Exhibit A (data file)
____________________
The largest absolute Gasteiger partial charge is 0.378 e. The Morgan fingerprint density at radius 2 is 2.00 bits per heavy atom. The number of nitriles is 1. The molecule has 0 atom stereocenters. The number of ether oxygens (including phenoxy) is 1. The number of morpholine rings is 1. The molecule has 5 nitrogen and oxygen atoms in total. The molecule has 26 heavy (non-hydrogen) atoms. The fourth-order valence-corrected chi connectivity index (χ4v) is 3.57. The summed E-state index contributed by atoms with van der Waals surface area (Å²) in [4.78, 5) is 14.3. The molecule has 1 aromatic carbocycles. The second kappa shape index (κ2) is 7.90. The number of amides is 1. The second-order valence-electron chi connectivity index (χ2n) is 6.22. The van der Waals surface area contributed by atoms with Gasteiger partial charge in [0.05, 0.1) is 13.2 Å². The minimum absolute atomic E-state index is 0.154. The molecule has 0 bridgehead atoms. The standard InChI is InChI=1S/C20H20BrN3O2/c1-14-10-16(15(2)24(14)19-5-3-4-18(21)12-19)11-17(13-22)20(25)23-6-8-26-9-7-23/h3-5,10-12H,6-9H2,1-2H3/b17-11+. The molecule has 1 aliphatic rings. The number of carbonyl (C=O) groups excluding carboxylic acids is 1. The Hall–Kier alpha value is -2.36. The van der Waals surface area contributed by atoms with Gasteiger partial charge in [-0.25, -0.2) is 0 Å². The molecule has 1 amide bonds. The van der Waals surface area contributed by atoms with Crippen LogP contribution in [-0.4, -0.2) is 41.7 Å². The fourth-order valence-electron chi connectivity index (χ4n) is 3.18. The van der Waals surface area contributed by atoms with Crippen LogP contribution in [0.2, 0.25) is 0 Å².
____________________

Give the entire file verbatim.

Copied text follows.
The largest absolute Gasteiger partial charge is 0.378 e. The Morgan fingerprint density at radius 2 is 2.00 bits per heavy atom. The number of nitriles is 1. The molecule has 0 atom stereocenters. The number of ether oxygens (including phenoxy) is 1. The number of morpholine rings is 1. The molecule has 5 nitrogen and oxygen atoms in total. The molecule has 26 heavy (non-hydrogen) atoms. The fourth-order valence-corrected chi connectivity index (χ4v) is 3.57. The summed E-state index contributed by atoms with van der Waals surface area (Å²) in [4.78, 5) is 14.3. The molecule has 1 aromatic carbocycles. The second kappa shape index (κ2) is 7.90. The number of amides is 1. The second-order valence-electron chi connectivity index (χ2n) is 6.22. The van der Waals surface area contributed by atoms with Gasteiger partial charge in [0.05, 0.1) is 13.2 Å². The minimum absolute atomic E-state index is 0.154. The molecule has 0 bridgehead atoms. The standard InChI is InChI=1S/C20H20BrN3O2/c1-14-10-16(15(2)24(14)19-5-3-4-18(21)12-19)11-17(13-22)20(25)23-6-8-26-9-7-23/h3-5,10-12H,6-9H2,1-2H3/b17-11+. The molecule has 1 aliphatic rings. The number of carbonyl (C=O) groups excluding carboxylic acids is 1. The Hall–Kier alpha value is -2.36. The van der Waals surface area contributed by atoms with Gasteiger partial charge in [-0.25, -0.2) is 0 Å². The molecule has 1 amide bonds. The van der Waals surface area contributed by atoms with Crippen LogP contribution in [-0.4, -0.2) is 41.7 Å². The fourth-order valence-electron chi connectivity index (χ4n) is 3.18. The van der Waals surface area contributed by atoms with Crippen LogP contribution in [0.2, 0.25) is 0 Å².